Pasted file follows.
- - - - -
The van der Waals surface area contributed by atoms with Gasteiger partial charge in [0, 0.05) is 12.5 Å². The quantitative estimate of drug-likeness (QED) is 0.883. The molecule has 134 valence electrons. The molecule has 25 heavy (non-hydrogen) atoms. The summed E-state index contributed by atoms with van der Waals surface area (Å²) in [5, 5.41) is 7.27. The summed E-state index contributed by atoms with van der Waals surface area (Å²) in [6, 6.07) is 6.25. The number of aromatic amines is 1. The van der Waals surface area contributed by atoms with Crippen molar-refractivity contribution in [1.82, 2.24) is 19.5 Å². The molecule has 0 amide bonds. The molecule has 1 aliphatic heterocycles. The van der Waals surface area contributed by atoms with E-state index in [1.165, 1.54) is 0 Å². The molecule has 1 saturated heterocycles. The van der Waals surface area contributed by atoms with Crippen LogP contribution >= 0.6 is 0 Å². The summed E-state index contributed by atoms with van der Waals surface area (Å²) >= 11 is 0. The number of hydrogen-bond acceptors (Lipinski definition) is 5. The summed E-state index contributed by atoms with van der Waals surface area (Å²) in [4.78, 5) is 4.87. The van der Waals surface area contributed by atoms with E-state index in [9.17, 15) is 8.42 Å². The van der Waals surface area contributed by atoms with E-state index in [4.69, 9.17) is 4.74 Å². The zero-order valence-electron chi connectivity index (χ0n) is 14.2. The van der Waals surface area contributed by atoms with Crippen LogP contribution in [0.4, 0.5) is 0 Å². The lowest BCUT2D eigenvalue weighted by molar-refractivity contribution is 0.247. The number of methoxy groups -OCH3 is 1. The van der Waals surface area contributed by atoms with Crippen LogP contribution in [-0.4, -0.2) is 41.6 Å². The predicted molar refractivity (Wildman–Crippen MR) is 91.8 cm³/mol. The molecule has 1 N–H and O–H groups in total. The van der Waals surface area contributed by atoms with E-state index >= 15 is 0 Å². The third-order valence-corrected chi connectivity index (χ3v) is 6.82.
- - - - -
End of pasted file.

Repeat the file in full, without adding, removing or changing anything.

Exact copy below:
The van der Waals surface area contributed by atoms with Gasteiger partial charge in [0, 0.05) is 12.5 Å². The quantitative estimate of drug-likeness (QED) is 0.883. The molecule has 134 valence electrons. The molecule has 25 heavy (non-hydrogen) atoms. The summed E-state index contributed by atoms with van der Waals surface area (Å²) in [5, 5.41) is 7.27. The summed E-state index contributed by atoms with van der Waals surface area (Å²) in [6, 6.07) is 6.25. The number of aromatic amines is 1. The van der Waals surface area contributed by atoms with Crippen molar-refractivity contribution in [1.82, 2.24) is 19.5 Å². The molecule has 0 amide bonds. The molecule has 1 aliphatic heterocycles. The van der Waals surface area contributed by atoms with E-state index in [1.165, 1.54) is 0 Å². The molecule has 1 saturated heterocycles. The van der Waals surface area contributed by atoms with Crippen LogP contribution >= 0.6 is 0 Å². The summed E-state index contributed by atoms with van der Waals surface area (Å²) >= 11 is 0. The number of hydrogen-bond acceptors (Lipinski definition) is 5. The summed E-state index contributed by atoms with van der Waals surface area (Å²) in [4.78, 5) is 4.87. The van der Waals surface area contributed by atoms with E-state index in [9.17, 15) is 8.42 Å². The van der Waals surface area contributed by atoms with E-state index in [4.69, 9.17) is 4.74 Å². The zero-order valence-electron chi connectivity index (χ0n) is 14.2. The van der Waals surface area contributed by atoms with Crippen LogP contribution in [0.4, 0.5) is 0 Å². The lowest BCUT2D eigenvalue weighted by molar-refractivity contribution is 0.247. The number of methoxy groups -OCH3 is 1. The van der Waals surface area contributed by atoms with Crippen LogP contribution in [-0.4, -0.2) is 41.6 Å². The predicted molar refractivity (Wildman–Crippen MR) is 91.8 cm³/mol. The molecule has 1 N–H and O–H groups in total. The van der Waals surface area contributed by atoms with E-state index >= 15 is 0 Å². The third-order valence-corrected chi connectivity index (χ3v) is 6.82.